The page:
Rev Katherine Rainger reflects on the ancient and contemporary desire for peace.
The gift of faith
Anna McGahan reflects on the choice to believe in God’s goodness through the waiting.
Daily Reading Luke 1:39-56
In those days Mary set out and went with haste to a Judean town in the hill country, where she entered the house of Zechariah and greeted Elizabeth. When Elizabeth heard Mary’s greeting, the child leapt in her womb. And Elizabeth was filled with the Holy Spirit and exclaimed with a loud cry, ‘Blessed are you among women, and blessed is the fruit of your womb. And why has this happened to me, that the mother of my Lord comes to me? For as soon as I heard the sound of your greeting, the child in my womb leapt for joy. And blessed is she who believed that there would be a fulfilment of what was spoken to her by the Lord.’
And Mary said,
‘My soul magnifies the Lord,
and my spirit rejoices in God my Saviour,
for he has looked with favour on the lowliness of his servant.
Surely, from now on all generations will call me blessed;
for the Mighty One has done great things for me,
and holy is his name.
His mercy is for those who fear him
from generation to generation.
He has shown strength with his arm;
he has scattered the proud in the thoughts of their hearts.
He has brought down the powerful from their thrones,
and lifted up the lowly;
he has filled the hungry with good things,
and sent the rich away empty.
He has helped his servant Israel,
in remembrance of his mercy,
according to the promise he made to our ancestors,
to Abraham and to his descendants for ever.’
And Mary remained with her for about three months and then returned to her home.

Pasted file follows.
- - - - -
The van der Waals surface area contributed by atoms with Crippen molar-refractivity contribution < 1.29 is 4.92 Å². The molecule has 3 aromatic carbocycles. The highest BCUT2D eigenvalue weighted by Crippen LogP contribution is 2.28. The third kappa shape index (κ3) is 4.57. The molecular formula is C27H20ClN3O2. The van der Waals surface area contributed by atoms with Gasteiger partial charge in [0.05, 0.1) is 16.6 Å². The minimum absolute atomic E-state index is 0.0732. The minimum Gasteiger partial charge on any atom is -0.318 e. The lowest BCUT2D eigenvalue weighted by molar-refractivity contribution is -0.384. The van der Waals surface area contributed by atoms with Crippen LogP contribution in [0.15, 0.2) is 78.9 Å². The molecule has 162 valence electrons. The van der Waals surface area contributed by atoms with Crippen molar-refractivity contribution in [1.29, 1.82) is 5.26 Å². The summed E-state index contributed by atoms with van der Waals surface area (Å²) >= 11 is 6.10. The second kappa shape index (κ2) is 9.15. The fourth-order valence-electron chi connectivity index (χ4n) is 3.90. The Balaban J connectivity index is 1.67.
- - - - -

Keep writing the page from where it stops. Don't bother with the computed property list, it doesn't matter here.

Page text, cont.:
‘And blessed is she who believed there would be fulfillment of what was spoken to her from the Lord.’
Elizabeth’s words to Mary in this intimate moment between cousins never cease to pierce me, as if Elizabeth were speaking to me, too. I am struck by the declaration – that perhaps I too am blessed, as I choose to believe in God’s goodness through the waiting – that space between what has been prophetically declared, and what is yet to be. That when active, passionate belief meets with my longing, my God will not put me to shame.
Active belief is difficult – it isn’t the sceptical, nervous wait for an outcome, testing God’s character and hoping He proves my doubt wrong. Belief is defiant. Bursting and bold, but also gentle and quiet.
I wonder if many Christians in my community have experienced a degree of shame around bold, declarative faith. I know I have. It’s uncomfortable, particularly in an age where ‘thoughts and prayers’ are scoffed at and dismissed, and the Christians in sport, media and politics are often presented as hypocritical or idiotic for having faith in an ‘invisible man’ whilst publicly denying necessary truths. Belief is risky. What if we’re wrong? Dare we suggest God would bless us? Doesn’t such a thought emit a whiff of ‘prosperity gospel’? Who am I, to believe for the fulfillment of God’s promises in my own life, when there is so much unmet suffering in the world? Is it appropriately humble – wise, even – to lower my expectations of God’s purposes for my life, and make peace with disappointment or permanent longing? Suffering is surely more Christ-like than blessing, right?
I’m not so sure.
Mary and Elizabeth’s remarkable postures towards God remind me over and again that it is all in our perspectives, and the position of our hearts.
In these scriptures, the task before Mary is of extraordinary stakes, and the long-term burden unimaginable – but this teenage girl has eyes only for the blessing at hand. She is seen, heard and remembered by Yahweh. Her gift of faith is expressed through spontaneous worship – a song of surrender, praise, and identity. She extols God and His character, and she pinpoints the magnificent truth of the Gospel – that the small and humble will behold and inherit what the proud and greedy cannot: Yeshua, the Saviour. The ultimate portion.
These scriptures do not assure me that God will give me every desire of my heart – but they model a bold faith I can learn from. A longing I can learn from. The longing of a young and relatively powerless girl, who actively believed her God would fulfil His promises to her, not because of who she was, but because of who she knew He was, who He continues to be into eternity.
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